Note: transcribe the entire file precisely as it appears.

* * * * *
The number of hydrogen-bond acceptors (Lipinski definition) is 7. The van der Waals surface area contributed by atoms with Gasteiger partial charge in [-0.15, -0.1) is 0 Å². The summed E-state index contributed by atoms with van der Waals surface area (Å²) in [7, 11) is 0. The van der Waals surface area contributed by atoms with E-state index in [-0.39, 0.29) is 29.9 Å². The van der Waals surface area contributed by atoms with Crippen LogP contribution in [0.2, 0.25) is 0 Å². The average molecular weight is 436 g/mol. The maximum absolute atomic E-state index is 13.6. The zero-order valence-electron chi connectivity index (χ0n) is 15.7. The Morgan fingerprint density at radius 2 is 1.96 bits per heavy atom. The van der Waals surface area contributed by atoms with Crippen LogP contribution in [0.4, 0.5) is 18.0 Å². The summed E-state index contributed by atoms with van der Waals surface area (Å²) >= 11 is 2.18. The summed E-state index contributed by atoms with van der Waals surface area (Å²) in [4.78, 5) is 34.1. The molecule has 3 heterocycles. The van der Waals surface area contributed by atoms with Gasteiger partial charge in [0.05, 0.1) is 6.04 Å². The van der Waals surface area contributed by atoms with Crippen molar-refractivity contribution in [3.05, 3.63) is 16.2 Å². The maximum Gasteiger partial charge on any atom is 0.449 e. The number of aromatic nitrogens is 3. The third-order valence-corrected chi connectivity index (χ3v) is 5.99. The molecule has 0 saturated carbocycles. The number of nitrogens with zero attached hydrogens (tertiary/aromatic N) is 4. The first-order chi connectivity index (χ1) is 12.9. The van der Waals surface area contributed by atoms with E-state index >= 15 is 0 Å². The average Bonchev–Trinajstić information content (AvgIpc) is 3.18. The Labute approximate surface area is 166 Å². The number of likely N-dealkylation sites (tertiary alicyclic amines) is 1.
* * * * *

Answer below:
The number of hydrogen-bond acceptors (Lipinski definition) is 7. The van der Waals surface area contributed by atoms with Gasteiger partial charge in [-0.15, -0.1) is 0 Å². The summed E-state index contributed by atoms with van der Waals surface area (Å²) in [7, 11) is 0. The van der Waals surface area contributed by atoms with E-state index in [-0.39, 0.29) is 29.9 Å². The van der Waals surface area contributed by atoms with Crippen LogP contribution in [0.2, 0.25) is 0 Å². The average molecular weight is 436 g/mol. The maximum absolute atomic E-state index is 13.6. The zero-order valence-electron chi connectivity index (χ0n) is 15.7. The Morgan fingerprint density at radius 2 is 1.96 bits per heavy atom. The van der Waals surface area contributed by atoms with Crippen LogP contribution in [0.4, 0.5) is 18.0 Å². The summed E-state index contributed by atoms with van der Waals surface area (Å²) >= 11 is 2.18. The summed E-state index contributed by atoms with van der Waals surface area (Å²) in [4.78, 5) is 34.1. The molecule has 3 heterocycles. The van der Waals surface area contributed by atoms with Gasteiger partial charge in [0.05, 0.1) is 6.04 Å². The van der Waals surface area contributed by atoms with Crippen molar-refractivity contribution in [3.05, 3.63) is 16.2 Å². The maximum Gasteiger partial charge on any atom is 0.449 e. The number of aromatic nitrogens is 3. The third-order valence-corrected chi connectivity index (χ3v) is 5.99. The molecule has 0 saturated carbocycles. The number of nitrogens with zero attached hydrogens (tertiary/aromatic N) is 4. The first-order chi connectivity index (χ1) is 12.9. The van der Waals surface area contributed by atoms with E-state index >= 15 is 0 Å². The average Bonchev–Trinajstić information content (AvgIpc) is 3.18. The Labute approximate surface area is 166 Å². The number of likely N-dealkylation sites (tertiary alicyclic amines) is 1.